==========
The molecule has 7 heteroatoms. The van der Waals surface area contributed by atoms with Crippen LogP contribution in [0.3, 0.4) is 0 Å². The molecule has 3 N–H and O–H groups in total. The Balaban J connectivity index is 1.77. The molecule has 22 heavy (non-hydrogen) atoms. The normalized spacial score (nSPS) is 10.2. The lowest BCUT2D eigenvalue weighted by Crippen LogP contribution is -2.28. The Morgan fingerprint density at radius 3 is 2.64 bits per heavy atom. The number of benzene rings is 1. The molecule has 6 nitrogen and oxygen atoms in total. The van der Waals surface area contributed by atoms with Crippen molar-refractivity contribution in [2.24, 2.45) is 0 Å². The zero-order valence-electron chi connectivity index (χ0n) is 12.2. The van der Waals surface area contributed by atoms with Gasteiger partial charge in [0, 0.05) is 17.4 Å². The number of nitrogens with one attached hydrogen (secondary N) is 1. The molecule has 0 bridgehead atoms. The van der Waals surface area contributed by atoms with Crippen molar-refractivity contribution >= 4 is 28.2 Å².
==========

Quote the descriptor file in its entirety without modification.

The molecule has 7 heteroatoms. The van der Waals surface area contributed by atoms with Crippen LogP contribution in [0.3, 0.4) is 0 Å². The molecule has 3 N–H and O–H groups in total. The Balaban J connectivity index is 1.77. The molecule has 22 heavy (non-hydrogen) atoms. The normalized spacial score (nSPS) is 10.2. The lowest BCUT2D eigenvalue weighted by Crippen LogP contribution is -2.28. The Morgan fingerprint density at radius 3 is 2.64 bits per heavy atom. The number of benzene rings is 1. The molecule has 6 nitrogen and oxygen atoms in total. The van der Waals surface area contributed by atoms with Crippen molar-refractivity contribution in [2.24, 2.45) is 0 Å². The zero-order valence-electron chi connectivity index (χ0n) is 12.2. The van der Waals surface area contributed by atoms with Gasteiger partial charge in [0, 0.05) is 17.4 Å². The number of nitrogens with one attached hydrogen (secondary N) is 1. The molecule has 0 bridgehead atoms. The van der Waals surface area contributed by atoms with Crippen molar-refractivity contribution >= 4 is 28.2 Å².